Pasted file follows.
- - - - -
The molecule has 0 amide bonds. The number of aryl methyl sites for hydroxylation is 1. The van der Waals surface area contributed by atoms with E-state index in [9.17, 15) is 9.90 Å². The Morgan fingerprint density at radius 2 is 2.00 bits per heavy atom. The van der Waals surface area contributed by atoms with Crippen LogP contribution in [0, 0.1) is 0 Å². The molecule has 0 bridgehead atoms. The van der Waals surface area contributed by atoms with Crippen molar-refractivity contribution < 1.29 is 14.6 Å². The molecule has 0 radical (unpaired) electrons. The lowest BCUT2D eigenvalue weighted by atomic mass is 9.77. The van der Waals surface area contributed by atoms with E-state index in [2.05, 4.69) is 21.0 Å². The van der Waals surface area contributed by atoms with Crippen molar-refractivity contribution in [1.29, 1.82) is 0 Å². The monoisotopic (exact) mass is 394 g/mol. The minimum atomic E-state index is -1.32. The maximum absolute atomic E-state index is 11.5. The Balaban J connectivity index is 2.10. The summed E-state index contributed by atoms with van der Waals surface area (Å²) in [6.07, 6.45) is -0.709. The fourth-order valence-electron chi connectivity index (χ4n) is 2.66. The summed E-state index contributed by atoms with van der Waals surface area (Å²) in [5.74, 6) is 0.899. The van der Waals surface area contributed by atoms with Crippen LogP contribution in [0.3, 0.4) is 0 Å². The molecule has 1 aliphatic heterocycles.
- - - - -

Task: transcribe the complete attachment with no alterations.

The molecule has 0 amide bonds. The number of aryl methyl sites for hydroxylation is 1. The van der Waals surface area contributed by atoms with E-state index in [9.17, 15) is 9.90 Å². The Morgan fingerprint density at radius 2 is 2.00 bits per heavy atom. The van der Waals surface area contributed by atoms with Crippen LogP contribution in [0, 0.1) is 0 Å². The molecule has 0 bridgehead atoms. The van der Waals surface area contributed by atoms with Crippen molar-refractivity contribution < 1.29 is 14.6 Å². The molecule has 0 radical (unpaired) electrons. The lowest BCUT2D eigenvalue weighted by atomic mass is 9.77. The van der Waals surface area contributed by atoms with E-state index in [2.05, 4.69) is 21.0 Å². The van der Waals surface area contributed by atoms with Crippen molar-refractivity contribution in [1.29, 1.82) is 0 Å². The monoisotopic (exact) mass is 394 g/mol. The minimum atomic E-state index is -1.32. The maximum absolute atomic E-state index is 11.5. The Balaban J connectivity index is 2.10. The summed E-state index contributed by atoms with van der Waals surface area (Å²) in [6.07, 6.45) is -0.709. The fourth-order valence-electron chi connectivity index (χ4n) is 2.66. The summed E-state index contributed by atoms with van der Waals surface area (Å²) in [5.74, 6) is 0.899. The van der Waals surface area contributed by atoms with Crippen LogP contribution in [0.3, 0.4) is 0 Å². The molecule has 1 aliphatic heterocycles.